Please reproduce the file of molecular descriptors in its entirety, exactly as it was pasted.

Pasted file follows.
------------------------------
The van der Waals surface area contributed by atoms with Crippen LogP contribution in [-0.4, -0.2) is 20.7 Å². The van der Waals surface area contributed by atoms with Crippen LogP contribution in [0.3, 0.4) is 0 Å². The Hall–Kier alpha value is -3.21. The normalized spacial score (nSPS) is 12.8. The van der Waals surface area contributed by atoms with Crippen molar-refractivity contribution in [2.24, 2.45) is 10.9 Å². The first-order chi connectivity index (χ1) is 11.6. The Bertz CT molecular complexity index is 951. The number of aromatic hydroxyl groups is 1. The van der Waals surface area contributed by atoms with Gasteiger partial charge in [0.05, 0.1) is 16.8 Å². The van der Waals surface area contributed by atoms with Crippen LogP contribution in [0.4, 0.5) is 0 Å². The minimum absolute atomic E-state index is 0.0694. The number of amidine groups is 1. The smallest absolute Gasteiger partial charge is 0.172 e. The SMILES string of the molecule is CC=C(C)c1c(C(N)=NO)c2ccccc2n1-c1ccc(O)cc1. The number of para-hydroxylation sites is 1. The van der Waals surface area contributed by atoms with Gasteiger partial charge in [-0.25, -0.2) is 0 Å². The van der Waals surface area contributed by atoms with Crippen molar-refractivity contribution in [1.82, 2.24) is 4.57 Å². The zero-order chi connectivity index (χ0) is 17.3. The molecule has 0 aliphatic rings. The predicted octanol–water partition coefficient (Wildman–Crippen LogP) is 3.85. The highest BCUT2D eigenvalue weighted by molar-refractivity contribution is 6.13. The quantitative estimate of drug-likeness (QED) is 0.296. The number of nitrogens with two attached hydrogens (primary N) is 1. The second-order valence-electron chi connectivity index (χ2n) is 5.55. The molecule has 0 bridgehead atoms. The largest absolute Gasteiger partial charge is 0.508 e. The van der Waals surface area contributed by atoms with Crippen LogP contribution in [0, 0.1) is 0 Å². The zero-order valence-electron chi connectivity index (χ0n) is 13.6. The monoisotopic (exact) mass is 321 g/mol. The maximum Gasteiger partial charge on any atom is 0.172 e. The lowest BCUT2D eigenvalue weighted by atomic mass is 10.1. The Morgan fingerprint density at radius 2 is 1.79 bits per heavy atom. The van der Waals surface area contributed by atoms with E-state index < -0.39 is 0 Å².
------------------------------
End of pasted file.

The van der Waals surface area contributed by atoms with Crippen LogP contribution in [-0.4, -0.2) is 20.7 Å². The van der Waals surface area contributed by atoms with Crippen LogP contribution in [0.3, 0.4) is 0 Å². The Hall–Kier alpha value is -3.21. The normalized spacial score (nSPS) is 12.8. The van der Waals surface area contributed by atoms with Crippen molar-refractivity contribution in [2.24, 2.45) is 10.9 Å². The first-order chi connectivity index (χ1) is 11.6. The Bertz CT molecular complexity index is 951. The number of aromatic hydroxyl groups is 1. The van der Waals surface area contributed by atoms with Gasteiger partial charge in [0.05, 0.1) is 16.8 Å². The van der Waals surface area contributed by atoms with Crippen LogP contribution in [0.4, 0.5) is 0 Å². The minimum absolute atomic E-state index is 0.0694. The number of amidine groups is 1. The smallest absolute Gasteiger partial charge is 0.172 e. The SMILES string of the molecule is CC=C(C)c1c(C(N)=NO)c2ccccc2n1-c1ccc(O)cc1. The number of para-hydroxylation sites is 1. The van der Waals surface area contributed by atoms with Gasteiger partial charge in [-0.25, -0.2) is 0 Å². The van der Waals surface area contributed by atoms with Crippen molar-refractivity contribution in [1.82, 2.24) is 4.57 Å². The zero-order chi connectivity index (χ0) is 17.3. The molecule has 0 aliphatic rings. The predicted octanol–water partition coefficient (Wildman–Crippen LogP) is 3.85. The highest BCUT2D eigenvalue weighted by molar-refractivity contribution is 6.13. The quantitative estimate of drug-likeness (QED) is 0.296. The number of nitrogens with two attached hydrogens (primary N) is 1. The second-order valence-electron chi connectivity index (χ2n) is 5.55. The molecule has 0 bridgehead atoms. The largest absolute Gasteiger partial charge is 0.508 e. The van der Waals surface area contributed by atoms with Crippen LogP contribution in [0, 0.1) is 0 Å². The zero-order valence-electron chi connectivity index (χ0n) is 13.6. The monoisotopic (exact) mass is 321 g/mol. The maximum Gasteiger partial charge on any atom is 0.172 e. The lowest BCUT2D eigenvalue weighted by atomic mass is 10.1. The Morgan fingerprint density at radius 2 is 1.79 bits per heavy atom. The van der Waals surface area contributed by atoms with E-state index < -0.39 is 0 Å².